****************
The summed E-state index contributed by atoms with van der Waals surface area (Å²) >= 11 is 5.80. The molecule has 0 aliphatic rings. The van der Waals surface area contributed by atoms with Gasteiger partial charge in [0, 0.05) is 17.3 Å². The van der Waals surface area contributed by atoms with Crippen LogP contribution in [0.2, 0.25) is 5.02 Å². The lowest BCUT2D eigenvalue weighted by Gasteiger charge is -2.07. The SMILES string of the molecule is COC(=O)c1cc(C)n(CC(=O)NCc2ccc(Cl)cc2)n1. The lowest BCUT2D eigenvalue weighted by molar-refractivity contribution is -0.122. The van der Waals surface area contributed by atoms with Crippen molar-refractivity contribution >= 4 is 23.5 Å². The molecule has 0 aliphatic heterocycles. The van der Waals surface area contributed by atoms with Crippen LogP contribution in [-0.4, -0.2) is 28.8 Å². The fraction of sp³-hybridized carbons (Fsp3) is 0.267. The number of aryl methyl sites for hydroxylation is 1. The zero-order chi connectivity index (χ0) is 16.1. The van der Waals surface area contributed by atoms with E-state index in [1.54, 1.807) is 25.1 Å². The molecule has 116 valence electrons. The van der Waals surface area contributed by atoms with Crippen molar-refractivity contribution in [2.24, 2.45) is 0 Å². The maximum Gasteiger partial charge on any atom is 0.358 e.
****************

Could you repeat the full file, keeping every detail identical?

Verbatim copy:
The summed E-state index contributed by atoms with van der Waals surface area (Å²) >= 11 is 5.80. The molecule has 0 aliphatic rings. The van der Waals surface area contributed by atoms with Gasteiger partial charge in [0, 0.05) is 17.3 Å². The van der Waals surface area contributed by atoms with Crippen LogP contribution in [0.2, 0.25) is 5.02 Å². The lowest BCUT2D eigenvalue weighted by Gasteiger charge is -2.07. The SMILES string of the molecule is COC(=O)c1cc(C)n(CC(=O)NCc2ccc(Cl)cc2)n1. The lowest BCUT2D eigenvalue weighted by molar-refractivity contribution is -0.122. The van der Waals surface area contributed by atoms with Crippen molar-refractivity contribution >= 4 is 23.5 Å². The molecule has 0 aliphatic heterocycles. The van der Waals surface area contributed by atoms with Crippen LogP contribution in [-0.4, -0.2) is 28.8 Å². The fraction of sp³-hybridized carbons (Fsp3) is 0.267. The number of aryl methyl sites for hydroxylation is 1. The zero-order chi connectivity index (χ0) is 16.1. The van der Waals surface area contributed by atoms with E-state index in [1.54, 1.807) is 25.1 Å². The molecule has 116 valence electrons. The van der Waals surface area contributed by atoms with Crippen molar-refractivity contribution in [2.24, 2.45) is 0 Å². The maximum Gasteiger partial charge on any atom is 0.358 e.